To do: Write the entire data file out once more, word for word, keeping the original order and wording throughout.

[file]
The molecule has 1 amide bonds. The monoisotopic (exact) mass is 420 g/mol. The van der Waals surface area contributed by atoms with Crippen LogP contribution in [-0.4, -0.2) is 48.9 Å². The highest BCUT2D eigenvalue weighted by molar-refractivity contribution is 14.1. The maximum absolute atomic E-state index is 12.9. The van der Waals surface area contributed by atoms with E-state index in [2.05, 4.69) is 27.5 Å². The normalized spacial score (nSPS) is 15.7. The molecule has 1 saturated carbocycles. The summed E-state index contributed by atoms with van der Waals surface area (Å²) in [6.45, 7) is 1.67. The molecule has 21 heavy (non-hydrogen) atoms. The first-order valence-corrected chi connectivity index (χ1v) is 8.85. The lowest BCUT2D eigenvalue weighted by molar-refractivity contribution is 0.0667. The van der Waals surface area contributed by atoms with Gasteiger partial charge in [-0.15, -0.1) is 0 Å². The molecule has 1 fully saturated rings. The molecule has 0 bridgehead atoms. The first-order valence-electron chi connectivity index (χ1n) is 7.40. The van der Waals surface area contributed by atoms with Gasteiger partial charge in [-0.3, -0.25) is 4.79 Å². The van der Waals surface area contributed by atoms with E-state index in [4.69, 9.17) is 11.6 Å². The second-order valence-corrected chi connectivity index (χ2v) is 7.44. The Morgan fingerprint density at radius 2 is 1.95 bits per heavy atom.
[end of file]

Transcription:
The molecule has 1 amide bonds. The monoisotopic (exact) mass is 420 g/mol. The van der Waals surface area contributed by atoms with Crippen LogP contribution in [-0.4, -0.2) is 48.9 Å². The highest BCUT2D eigenvalue weighted by molar-refractivity contribution is 14.1. The maximum absolute atomic E-state index is 12.9. The van der Waals surface area contributed by atoms with E-state index in [2.05, 4.69) is 27.5 Å². The normalized spacial score (nSPS) is 15.7. The molecule has 1 saturated carbocycles. The summed E-state index contributed by atoms with van der Waals surface area (Å²) in [6.45, 7) is 1.67. The molecule has 21 heavy (non-hydrogen) atoms. The first-order valence-corrected chi connectivity index (χ1v) is 8.85. The lowest BCUT2D eigenvalue weighted by molar-refractivity contribution is 0.0667. The van der Waals surface area contributed by atoms with Gasteiger partial charge in [-0.15, -0.1) is 0 Å². The molecule has 1 fully saturated rings. The molecule has 0 bridgehead atoms. The first-order valence-electron chi connectivity index (χ1n) is 7.40. The van der Waals surface area contributed by atoms with Gasteiger partial charge in [-0.3, -0.25) is 4.79 Å². The van der Waals surface area contributed by atoms with E-state index in [4.69, 9.17) is 11.6 Å². The second-order valence-corrected chi connectivity index (χ2v) is 7.44. The Morgan fingerprint density at radius 2 is 1.95 bits per heavy atom.